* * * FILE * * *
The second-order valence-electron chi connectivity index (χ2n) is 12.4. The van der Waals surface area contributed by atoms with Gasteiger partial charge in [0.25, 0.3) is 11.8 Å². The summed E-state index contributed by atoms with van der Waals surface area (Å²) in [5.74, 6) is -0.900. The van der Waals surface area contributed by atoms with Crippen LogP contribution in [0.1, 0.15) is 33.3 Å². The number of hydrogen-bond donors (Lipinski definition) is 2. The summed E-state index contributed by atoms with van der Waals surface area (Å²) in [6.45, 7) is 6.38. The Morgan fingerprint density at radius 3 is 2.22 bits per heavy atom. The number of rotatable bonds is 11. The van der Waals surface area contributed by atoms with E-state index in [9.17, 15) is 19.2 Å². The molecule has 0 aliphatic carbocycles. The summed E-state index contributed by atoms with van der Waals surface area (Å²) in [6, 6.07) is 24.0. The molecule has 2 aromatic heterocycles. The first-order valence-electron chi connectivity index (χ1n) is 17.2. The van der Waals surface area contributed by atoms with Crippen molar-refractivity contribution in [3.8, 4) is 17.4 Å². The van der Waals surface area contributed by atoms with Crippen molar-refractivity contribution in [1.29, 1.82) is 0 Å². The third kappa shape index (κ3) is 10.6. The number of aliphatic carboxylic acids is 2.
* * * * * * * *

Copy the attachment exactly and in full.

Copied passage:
The second-order valence-electron chi connectivity index (χ2n) is 12.4. The van der Waals surface area contributed by atoms with Gasteiger partial charge in [0.25, 0.3) is 11.8 Å². The summed E-state index contributed by atoms with van der Waals surface area (Å²) in [5.74, 6) is -0.900. The van der Waals surface area contributed by atoms with Crippen LogP contribution in [0.1, 0.15) is 33.3 Å². The number of hydrogen-bond donors (Lipinski definition) is 2. The summed E-state index contributed by atoms with van der Waals surface area (Å²) in [6.45, 7) is 6.38. The Morgan fingerprint density at radius 3 is 2.22 bits per heavy atom. The number of rotatable bonds is 11. The van der Waals surface area contributed by atoms with E-state index in [9.17, 15) is 19.2 Å². The molecule has 0 aliphatic carbocycles. The summed E-state index contributed by atoms with van der Waals surface area (Å²) in [6, 6.07) is 24.0. The molecule has 2 aromatic heterocycles. The first-order valence-electron chi connectivity index (χ1n) is 17.2. The van der Waals surface area contributed by atoms with Crippen molar-refractivity contribution in [3.8, 4) is 17.4 Å². The van der Waals surface area contributed by atoms with Crippen molar-refractivity contribution in [1.29, 1.82) is 0 Å². The third kappa shape index (κ3) is 10.6. The number of aliphatic carboxylic acids is 2.